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WHAT WORKS IN EDUCATION The George Lucas Educational Foundation

The Good Mentor: What It Takes To Be Effective

An expert describes the necessary components for a successful districtwide teacher-mentoring program.
By James B. Rowley

After nearly a decade of helping school districts design mentor-based entry-year programs, James Rowley knows what it takes to be an effective mentor to new teachers. By identifying the characteristics of a good mentor, Rowley prescribes necessary components for building a successful and effective mentoring program in any district:

The good mentor is committed to the role of mentoring. To increase the odds that mentor teachers possess the commitment fundamental to delivering effective support, good programs can

  • require formal mentor training as a prerequisite to mentoring.
  • provide specific descriptions of the roles and responsibilities of mentor teachers.
  • require mentors to maintain simple logs or journals of the mentorship.
  • provide mentors with some form of compensation.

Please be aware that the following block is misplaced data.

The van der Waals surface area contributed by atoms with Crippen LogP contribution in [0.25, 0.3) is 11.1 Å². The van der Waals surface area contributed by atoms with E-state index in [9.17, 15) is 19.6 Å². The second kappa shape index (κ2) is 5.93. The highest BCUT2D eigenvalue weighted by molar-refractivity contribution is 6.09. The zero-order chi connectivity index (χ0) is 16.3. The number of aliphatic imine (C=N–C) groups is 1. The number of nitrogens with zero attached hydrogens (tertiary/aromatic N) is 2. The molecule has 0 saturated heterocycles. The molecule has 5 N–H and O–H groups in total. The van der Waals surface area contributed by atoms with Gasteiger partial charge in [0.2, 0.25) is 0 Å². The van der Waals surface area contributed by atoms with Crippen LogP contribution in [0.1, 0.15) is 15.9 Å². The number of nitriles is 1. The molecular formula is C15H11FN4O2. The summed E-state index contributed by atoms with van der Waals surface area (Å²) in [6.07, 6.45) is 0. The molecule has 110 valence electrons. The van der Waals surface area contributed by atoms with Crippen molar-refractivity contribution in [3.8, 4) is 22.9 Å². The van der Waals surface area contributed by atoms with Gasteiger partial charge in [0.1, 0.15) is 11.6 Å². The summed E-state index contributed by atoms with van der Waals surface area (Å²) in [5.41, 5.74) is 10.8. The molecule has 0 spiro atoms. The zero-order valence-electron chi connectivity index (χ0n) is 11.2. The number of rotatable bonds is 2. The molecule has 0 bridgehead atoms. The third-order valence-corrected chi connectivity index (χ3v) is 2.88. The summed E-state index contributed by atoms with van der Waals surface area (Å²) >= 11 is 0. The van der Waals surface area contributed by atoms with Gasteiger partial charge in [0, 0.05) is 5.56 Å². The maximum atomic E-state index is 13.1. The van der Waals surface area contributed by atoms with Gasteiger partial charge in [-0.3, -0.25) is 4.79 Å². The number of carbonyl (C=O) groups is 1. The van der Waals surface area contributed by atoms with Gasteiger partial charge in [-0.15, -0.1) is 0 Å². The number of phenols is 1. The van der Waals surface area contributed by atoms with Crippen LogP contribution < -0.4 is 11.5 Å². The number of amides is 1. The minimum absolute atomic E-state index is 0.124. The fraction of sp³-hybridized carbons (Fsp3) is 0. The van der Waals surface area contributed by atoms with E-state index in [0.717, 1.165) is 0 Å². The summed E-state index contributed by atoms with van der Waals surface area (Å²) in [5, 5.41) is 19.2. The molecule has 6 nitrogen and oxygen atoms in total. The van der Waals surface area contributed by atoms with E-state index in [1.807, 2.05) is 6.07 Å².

The good mentor is a model of continuous learning. High-quality entry-year programs can ensure that mentors continue their own professional growth and development by

  • establishing clear criteria for mentor selection that include a commitment to initial and ongoing mentor training.
  • giving veteran mentors frequent opportunities to participate in high-quality professional growth experiences that can enhance their work as mentor teachers.

The good mentor is accepting of the beginning teacher. Programs can encourage mentor teachers to be more accepting of new teachers by

  • engaging prospective mentors in reflecting on the qualities of effective helpers.
  • helping program mentors understand the problems and concerns of beginning teachers as well as the stage and age theories of adult development.

The good mentor communicates hope and optimism. Programs can ensure that beginning teachers are supported by mentors capable of communicating hope and optimism through

  • finding good mentors who capitalize on opportunities to affirm the human potential of their mentee.
  • taking precautions to avoid using veteran teachers who have lost their positive outlook.
This article was reprinted with permission of the Association for Supervision and Curriculum Development.

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